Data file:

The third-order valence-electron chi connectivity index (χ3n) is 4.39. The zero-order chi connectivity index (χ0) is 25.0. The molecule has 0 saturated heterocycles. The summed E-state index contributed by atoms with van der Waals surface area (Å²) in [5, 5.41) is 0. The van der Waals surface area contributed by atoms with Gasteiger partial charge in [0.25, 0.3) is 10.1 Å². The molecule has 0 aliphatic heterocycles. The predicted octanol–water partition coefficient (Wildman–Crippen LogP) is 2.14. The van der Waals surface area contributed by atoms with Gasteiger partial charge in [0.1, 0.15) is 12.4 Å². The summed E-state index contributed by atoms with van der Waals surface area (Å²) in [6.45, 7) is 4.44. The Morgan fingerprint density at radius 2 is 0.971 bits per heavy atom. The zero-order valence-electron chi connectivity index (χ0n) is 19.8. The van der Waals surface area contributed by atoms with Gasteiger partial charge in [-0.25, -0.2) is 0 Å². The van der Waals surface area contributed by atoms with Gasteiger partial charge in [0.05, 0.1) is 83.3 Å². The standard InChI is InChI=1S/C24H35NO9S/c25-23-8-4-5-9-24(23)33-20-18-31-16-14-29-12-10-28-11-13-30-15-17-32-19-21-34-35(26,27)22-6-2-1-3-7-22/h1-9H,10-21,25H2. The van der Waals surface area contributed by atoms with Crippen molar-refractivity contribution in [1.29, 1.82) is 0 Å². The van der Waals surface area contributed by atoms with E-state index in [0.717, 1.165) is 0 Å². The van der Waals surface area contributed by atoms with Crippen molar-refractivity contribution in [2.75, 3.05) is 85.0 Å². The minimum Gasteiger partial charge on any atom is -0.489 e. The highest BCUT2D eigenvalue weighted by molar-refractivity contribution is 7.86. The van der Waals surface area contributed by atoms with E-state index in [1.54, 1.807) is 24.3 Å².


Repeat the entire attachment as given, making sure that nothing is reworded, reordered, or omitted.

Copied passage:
The third-order valence-electron chi connectivity index (χ3n) is 4.39. The zero-order chi connectivity index (χ0) is 25.0. The molecule has 0 saturated heterocycles. The summed E-state index contributed by atoms with van der Waals surface area (Å²) in [5, 5.41) is 0. The van der Waals surface area contributed by atoms with Gasteiger partial charge in [0.25, 0.3) is 10.1 Å². The molecule has 0 aliphatic heterocycles. The predicted octanol–water partition coefficient (Wildman–Crippen LogP) is 2.14. The van der Waals surface area contributed by atoms with Gasteiger partial charge in [0.1, 0.15) is 12.4 Å². The summed E-state index contributed by atoms with van der Waals surface area (Å²) in [6.45, 7) is 4.44. The Morgan fingerprint density at radius 2 is 0.971 bits per heavy atom. The zero-order valence-electron chi connectivity index (χ0n) is 19.8. The van der Waals surface area contributed by atoms with Gasteiger partial charge in [-0.25, -0.2) is 0 Å². The van der Waals surface area contributed by atoms with Gasteiger partial charge in [0.05, 0.1) is 83.3 Å². The standard InChI is InChI=1S/C24H35NO9S/c25-23-8-4-5-9-24(23)33-20-18-31-16-14-29-12-10-28-11-13-30-15-17-32-19-21-34-35(26,27)22-6-2-1-3-7-22/h1-9H,10-21,25H2. The van der Waals surface area contributed by atoms with Crippen molar-refractivity contribution in [1.29, 1.82) is 0 Å². The van der Waals surface area contributed by atoms with E-state index in [0.717, 1.165) is 0 Å². The van der Waals surface area contributed by atoms with Crippen molar-refractivity contribution in [2.75, 3.05) is 85.0 Å². The minimum Gasteiger partial charge on any atom is -0.489 e. The highest BCUT2D eigenvalue weighted by molar-refractivity contribution is 7.86. The van der Waals surface area contributed by atoms with E-state index in [1.54, 1.807) is 24.3 Å².